Similarly, receiving sites determine from the sender's DNS entry whether site is using SPF. If so, the sender has listed the addresses of all of its servers that send mail. If such a list is present, the sender is using SPF, and the receiving server must check that the mail came from one of one of the listed servers.

Service provider requirements

The Financial Services Roundtable, an organization of the nation's largest financial institutions, has pledged to adopt DKIM and SPF by October of this year. When they have done so, customers will expect their service providers to follow suit.

Bringing the benefit of these advances to customers will require service providers to do the following:

  • Deploy updated software in both the incoming and outgoing mail paths. In some cases, it may be necessary to upgrade servers or hardware e-mail appliances to cope with increased processing load.
  • Work with customers that maintain their own e-mail servers to utilize the new protocols.
  • Educate all customers on the capabilities and limitations of the new protocols.

Service providers must upgrade software to implement these protocols to examine received mail. ASP must be added later this year when the standard is finalized. Early adopters have not experienced significant increased load from the additional DNS references, but the incremental processing required by public key encryption may require upgrades to servers or e-mail appliances.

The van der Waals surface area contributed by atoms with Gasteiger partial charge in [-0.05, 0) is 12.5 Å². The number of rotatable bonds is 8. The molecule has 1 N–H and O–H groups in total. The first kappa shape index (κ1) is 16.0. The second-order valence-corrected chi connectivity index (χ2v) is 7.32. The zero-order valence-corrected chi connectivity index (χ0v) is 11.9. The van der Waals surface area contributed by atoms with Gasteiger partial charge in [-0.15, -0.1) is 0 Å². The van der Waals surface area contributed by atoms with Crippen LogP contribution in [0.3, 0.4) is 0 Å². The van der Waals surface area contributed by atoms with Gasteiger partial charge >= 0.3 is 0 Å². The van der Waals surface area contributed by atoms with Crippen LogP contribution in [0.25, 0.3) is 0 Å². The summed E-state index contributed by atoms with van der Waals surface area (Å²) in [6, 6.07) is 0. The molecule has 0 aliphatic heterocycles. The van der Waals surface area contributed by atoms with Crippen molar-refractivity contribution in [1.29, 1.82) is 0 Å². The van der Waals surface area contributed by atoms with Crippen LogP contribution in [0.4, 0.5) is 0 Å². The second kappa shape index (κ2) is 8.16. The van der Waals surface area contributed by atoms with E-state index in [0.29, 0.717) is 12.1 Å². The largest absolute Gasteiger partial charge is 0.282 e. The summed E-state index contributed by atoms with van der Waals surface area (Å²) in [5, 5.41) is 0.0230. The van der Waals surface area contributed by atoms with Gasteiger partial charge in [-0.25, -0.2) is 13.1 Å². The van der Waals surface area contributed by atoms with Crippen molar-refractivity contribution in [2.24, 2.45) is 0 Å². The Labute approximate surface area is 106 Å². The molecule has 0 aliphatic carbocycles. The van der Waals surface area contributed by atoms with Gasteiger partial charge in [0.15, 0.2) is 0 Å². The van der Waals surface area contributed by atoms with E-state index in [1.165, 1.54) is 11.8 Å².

Customer requirements may make it necessary to deploy DKIM and/or SPF for sent mail. If DKIM is required, public key certificates must be obtained and the necessary software added to sign outgoing mail.

Customer e-mail security requirements

Service providers must assist their customers who maintain their own e-mail servers. Customers will need help understanding the requirements, adding the software, and those intending to sign mail with DKIM may need help obtaining a public key certificate.

Both DKIM and SPF are aimed primarily at eliminating phishing. They will not eliminate all spam or eliminate all fraud attempts. Not all legitimate e-mail will use the protocols, so anti-spam products cannot filter out mail that isn't using them.

More confusing, e-mail using the protocols is not necessarily legitimate. Those who send out mail claiming to need help retrieving a large fortune from a foreign bank can use the protocols. Both DKIM and SPF verify the identity of the sender, but say nothing about the content of the message.

DKIM and SPF do not promise to be the ultimate spam solution; they are simply two more tools that can reduce spam and the amount lost due to fraudulent e-mail.

About the author: David B. Jacobs of The Jacobs Group has more than 20 years of networking industry experience. He has managed leading-edge software development projects and consulted with Fortune 500 companies, as well as software start-ups.


This was first published in March 2008